Schemers (2019) – Film Review

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Director: Dave McLean
Cast: Conor Berry, Tara Lee, Sean Connor

Certificate: 15

by @Roger Crow

Like Good Vibrations and Sing Street, this is one of those films that arrived out of nowhere and is destined for classic status. Well, almost.

For those of us weaned on the glorious early offerings of Bill Forsyth, there are echoes of Gregory’s Girl, but more importantly it’s one of those movies that hits the ground running.

It may also owe a debt to Trainspotting with some stylistic flourishes, but best to borrow from the best film makers. And there’s plenty to enjoy here. A self assuredness, a terrific cast, and bags of energy.

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It’s based on the true story surrounding music promoter David McLean’s ambitious gigs in the 1980s, which included Simple Minds, XTC, Ultravox, The Skids and Iron Maiden.

It follows Davie (Conor Berry), a cocky dreamer from Dundee who is always hustling for his next buck, then blowing it on the horses. After an injury, Davie falls for stunning trainee nurse Shona (Tara Lee). Gregory’s Girl fans will no doubt hear John Gordon Sinclair’s classic line “She has teeth! Lovely white teeth!” as Davie falls hard for the photogenic blonde.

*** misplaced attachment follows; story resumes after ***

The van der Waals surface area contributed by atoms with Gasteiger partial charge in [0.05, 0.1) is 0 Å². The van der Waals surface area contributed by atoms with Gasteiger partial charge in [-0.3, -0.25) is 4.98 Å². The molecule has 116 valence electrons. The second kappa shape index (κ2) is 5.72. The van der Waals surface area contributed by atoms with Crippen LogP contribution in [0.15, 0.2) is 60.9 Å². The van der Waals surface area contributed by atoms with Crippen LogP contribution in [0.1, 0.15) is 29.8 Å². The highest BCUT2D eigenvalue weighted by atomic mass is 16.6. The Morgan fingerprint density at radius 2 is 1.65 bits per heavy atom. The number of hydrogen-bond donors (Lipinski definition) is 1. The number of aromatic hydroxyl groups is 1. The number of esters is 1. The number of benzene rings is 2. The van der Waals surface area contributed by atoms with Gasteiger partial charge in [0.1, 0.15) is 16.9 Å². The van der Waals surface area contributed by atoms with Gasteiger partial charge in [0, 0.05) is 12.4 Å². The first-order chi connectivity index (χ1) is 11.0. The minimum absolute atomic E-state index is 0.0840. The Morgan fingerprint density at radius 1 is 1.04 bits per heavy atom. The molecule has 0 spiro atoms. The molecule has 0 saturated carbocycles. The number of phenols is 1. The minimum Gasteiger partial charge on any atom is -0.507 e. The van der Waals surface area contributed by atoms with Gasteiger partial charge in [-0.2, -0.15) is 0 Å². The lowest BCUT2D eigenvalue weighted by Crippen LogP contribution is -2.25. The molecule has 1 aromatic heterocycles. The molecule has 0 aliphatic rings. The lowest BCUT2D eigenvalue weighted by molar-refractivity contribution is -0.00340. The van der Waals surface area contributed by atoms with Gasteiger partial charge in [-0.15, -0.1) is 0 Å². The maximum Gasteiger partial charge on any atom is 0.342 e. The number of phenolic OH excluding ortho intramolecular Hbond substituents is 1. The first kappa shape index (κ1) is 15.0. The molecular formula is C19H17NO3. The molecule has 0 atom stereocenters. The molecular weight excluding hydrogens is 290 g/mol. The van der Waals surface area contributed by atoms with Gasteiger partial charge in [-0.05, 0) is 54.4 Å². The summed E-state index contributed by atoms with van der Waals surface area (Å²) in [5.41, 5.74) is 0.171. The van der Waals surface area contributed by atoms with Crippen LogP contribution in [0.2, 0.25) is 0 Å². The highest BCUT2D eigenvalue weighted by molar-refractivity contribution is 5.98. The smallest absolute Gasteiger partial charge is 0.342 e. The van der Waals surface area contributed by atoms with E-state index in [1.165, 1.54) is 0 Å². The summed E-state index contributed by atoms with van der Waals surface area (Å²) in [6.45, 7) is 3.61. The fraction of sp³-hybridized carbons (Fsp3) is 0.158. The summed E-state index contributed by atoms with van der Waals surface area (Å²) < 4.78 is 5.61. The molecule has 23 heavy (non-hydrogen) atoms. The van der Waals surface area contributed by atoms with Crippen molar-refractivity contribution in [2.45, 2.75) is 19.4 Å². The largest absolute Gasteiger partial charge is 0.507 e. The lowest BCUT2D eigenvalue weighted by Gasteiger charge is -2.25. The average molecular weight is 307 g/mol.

Little wonder he does whatever it takes to win her heart, in this case trying to run a disco. Along with friends John and Scot, the trio start promoting bands – culminating in a hugely ambitious Iron Maiden gig at the Caird Hall, Dundee. Alas, they go deep in debt with gangster Fergie.

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“Knowing wink”

The cast are terrific, with Conor Berry and Tara Lee destined for bigger things. Though Davie will leave many gnashing their teeth, especially when he leaves his loved ones in the lurch in the second act, those are the tried and tested mechanics of most similar films: boy meets girl; boy loses girl (because he’s an idiot) and, well, you can guess the rest.

Some of the scenes are a little on the nose, such as the moment U2 are turned down for a booking over the phone, but that’s also part of the joy of retro comedy dramas: that knowing wink to the audience who have the benefit of hindsight.

Clocking in around the 90-minute length, it’s the perfect duration for the material. And while some of the rapid-fire Dundee patter might need subtitles, this is just the tonic for film lovers suffering from lockdown January blues.

Schemers will be available on DVD & Digital Download on 25th January

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